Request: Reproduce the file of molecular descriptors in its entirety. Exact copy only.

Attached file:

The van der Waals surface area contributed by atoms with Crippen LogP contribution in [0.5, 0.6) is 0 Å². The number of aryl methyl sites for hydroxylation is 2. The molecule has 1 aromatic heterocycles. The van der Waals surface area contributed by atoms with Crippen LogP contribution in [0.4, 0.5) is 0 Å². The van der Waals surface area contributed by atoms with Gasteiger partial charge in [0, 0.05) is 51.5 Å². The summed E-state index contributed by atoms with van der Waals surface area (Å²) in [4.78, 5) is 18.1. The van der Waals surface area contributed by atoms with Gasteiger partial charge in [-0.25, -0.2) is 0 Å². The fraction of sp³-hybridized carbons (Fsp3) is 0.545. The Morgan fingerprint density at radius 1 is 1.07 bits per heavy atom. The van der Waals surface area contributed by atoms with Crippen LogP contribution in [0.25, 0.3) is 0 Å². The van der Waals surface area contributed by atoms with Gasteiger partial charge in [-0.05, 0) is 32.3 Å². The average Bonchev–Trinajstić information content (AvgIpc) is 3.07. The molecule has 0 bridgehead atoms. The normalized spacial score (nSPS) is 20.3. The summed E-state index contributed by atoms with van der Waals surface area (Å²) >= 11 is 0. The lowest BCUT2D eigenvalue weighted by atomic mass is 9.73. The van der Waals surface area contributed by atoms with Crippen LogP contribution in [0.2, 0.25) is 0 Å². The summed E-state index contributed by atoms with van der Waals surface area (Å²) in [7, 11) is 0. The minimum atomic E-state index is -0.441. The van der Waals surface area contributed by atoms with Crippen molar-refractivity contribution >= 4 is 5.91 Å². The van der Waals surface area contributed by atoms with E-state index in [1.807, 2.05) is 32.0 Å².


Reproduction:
The van der Waals surface area contributed by atoms with Crippen LogP contribution in [0.5, 0.6) is 0 Å². The number of aryl methyl sites for hydroxylation is 2. The molecule has 1 aromatic heterocycles. The van der Waals surface area contributed by atoms with Crippen LogP contribution in [0.4, 0.5) is 0 Å². The van der Waals surface area contributed by atoms with Gasteiger partial charge in [0, 0.05) is 51.5 Å². The summed E-state index contributed by atoms with van der Waals surface area (Å²) in [4.78, 5) is 18.1. The van der Waals surface area contributed by atoms with Gasteiger partial charge in [-0.25, -0.2) is 0 Å². The fraction of sp³-hybridized carbons (Fsp3) is 0.545. The Morgan fingerprint density at radius 1 is 1.07 bits per heavy atom. The van der Waals surface area contributed by atoms with Crippen LogP contribution in [0.25, 0.3) is 0 Å². The van der Waals surface area contributed by atoms with Gasteiger partial charge in [-0.05, 0) is 32.3 Å². The average Bonchev–Trinajstić information content (AvgIpc) is 3.07. The molecule has 0 bridgehead atoms. The normalized spacial score (nSPS) is 20.3. The summed E-state index contributed by atoms with van der Waals surface area (Å²) >= 11 is 0. The lowest BCUT2D eigenvalue weighted by atomic mass is 9.73. The van der Waals surface area contributed by atoms with Crippen LogP contribution in [0.2, 0.25) is 0 Å². The summed E-state index contributed by atoms with van der Waals surface area (Å²) in [7, 11) is 0. The minimum atomic E-state index is -0.441. The van der Waals surface area contributed by atoms with Crippen molar-refractivity contribution >= 4 is 5.91 Å². The van der Waals surface area contributed by atoms with E-state index in [1.807, 2.05) is 32.0 Å².